I have a new participatory project about to start which continues the work done by the Great War to Race Riots project over the past few years – details are below, but please get in touch with me if you would be interested in taking part.
Lives and legacies of 1919: A Community History
In 1919, Liverpool (along with a number of other UK cities) experienced a series of race riots in the aftermath of World War One. Most infamously, Charles Wootton was murdered by a mob on the 5th of June 1919, however, there were many other people whose lives were devastated by the events of 1919. This project explores the lives and legacies of 47 black men who were affected by the 1919 race riots. It will expand on a previous project – From Great War to Race Riots – which collected information about these 47 men, particularly through the letters they wrote to various officials asking for justice or help from the authorities.
Funded by the AHRC, the Centre for Hidden Histories in Nottingham, and organised by Writing on the Wall and the University of Liverpool, we will explore the 1919 riots and their aftermath in Liverpool through 4 different mini-projects.
- Life, marriage and partnership in Liverpool: This part of the project will explore the family histories of the men who remained in Liverpool. We will explore where these men lived, who they married/lived with, and where their children lived. We will look through ancestry records, but also through other records held in both the Liverpool Records Office in order to understand what life was like for these men and their families after the 1919 riots.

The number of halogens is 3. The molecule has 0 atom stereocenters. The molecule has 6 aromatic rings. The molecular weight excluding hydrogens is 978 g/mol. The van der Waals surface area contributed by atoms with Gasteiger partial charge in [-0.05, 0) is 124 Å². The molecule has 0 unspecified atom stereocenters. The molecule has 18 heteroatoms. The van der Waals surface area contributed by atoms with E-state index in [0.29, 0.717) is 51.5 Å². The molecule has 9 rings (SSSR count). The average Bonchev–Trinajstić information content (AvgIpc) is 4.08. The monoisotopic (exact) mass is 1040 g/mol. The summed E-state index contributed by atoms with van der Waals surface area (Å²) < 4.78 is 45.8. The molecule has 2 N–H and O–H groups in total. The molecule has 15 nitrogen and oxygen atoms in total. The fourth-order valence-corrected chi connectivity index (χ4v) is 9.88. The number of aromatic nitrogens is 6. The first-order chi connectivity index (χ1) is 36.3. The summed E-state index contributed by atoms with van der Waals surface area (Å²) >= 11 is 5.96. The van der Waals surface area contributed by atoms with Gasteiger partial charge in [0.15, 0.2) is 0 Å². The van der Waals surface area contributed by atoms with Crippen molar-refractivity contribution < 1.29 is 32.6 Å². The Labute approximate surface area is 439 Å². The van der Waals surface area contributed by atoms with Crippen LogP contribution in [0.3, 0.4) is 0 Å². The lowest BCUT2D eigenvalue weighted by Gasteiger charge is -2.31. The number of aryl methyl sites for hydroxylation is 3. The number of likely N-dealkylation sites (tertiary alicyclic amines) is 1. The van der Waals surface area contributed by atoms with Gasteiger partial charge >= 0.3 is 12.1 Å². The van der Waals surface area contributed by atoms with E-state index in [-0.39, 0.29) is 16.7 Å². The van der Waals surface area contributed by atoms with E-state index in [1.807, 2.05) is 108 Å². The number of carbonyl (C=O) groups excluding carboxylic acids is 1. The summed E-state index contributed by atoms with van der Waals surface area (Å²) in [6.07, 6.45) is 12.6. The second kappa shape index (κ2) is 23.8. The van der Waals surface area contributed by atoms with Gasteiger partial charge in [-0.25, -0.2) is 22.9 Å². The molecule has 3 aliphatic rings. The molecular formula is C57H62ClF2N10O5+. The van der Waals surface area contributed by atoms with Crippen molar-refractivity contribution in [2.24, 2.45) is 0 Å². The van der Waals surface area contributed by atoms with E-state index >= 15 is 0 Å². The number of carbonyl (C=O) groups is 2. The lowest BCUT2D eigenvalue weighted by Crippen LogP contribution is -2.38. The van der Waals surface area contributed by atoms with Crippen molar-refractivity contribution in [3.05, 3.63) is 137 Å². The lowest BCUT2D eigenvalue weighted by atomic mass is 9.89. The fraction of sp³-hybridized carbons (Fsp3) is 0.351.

- Legacies of 1919 on Merseyside: Here we will interview family members and descendants of those we have identified in the first project. Using these interviews, some of which will be video recorded, we will make some videos for the project website and to be used in public presentations about the project.
- Official responses to 1919: The Great War to Race Riots project uncovered some of the official responses to the letters and requests of the 47 men, but not all of them. We will attempt to complete this record, and will travel to London to the National Archives to try to understand the official reaction to the events of 1919.
- Project Public Event: At the end of the project, there will be a public event/workshop to tell people about the things we have found out during the project. This mini-project will mainly involve helping to organise the public event to take place in October/November 2017, and well as taking part in the workshop itself.
We are looking for a team of volunteers to take part in the project. You don’t need to have any previous knowledge of the events of 1919, and you can take part in the various mini-projects that are of the most interest to you. We will also provide training in any skills which you may require, so you don’t need any previous experience of looking at archives, conducting interviews or any other aspects of the projects.
The project will run for 10 months, although some of the mini-projects will not last for the full length of the project. We will meet every two weeks during the 10 months as a group to plan and discuss progress as the project develops, so you would need to attend the majority of these meetings. The first meeting will be on the evening of the 28th of February, where we will introduce the project and you will have a chance to ask any questions.
If you like to take part in the project, or would like to learn more about it, then please contact:
Andy Davies, the researcher leading the project at the University of Liverpool – email@example.com Tel: 0151 7942840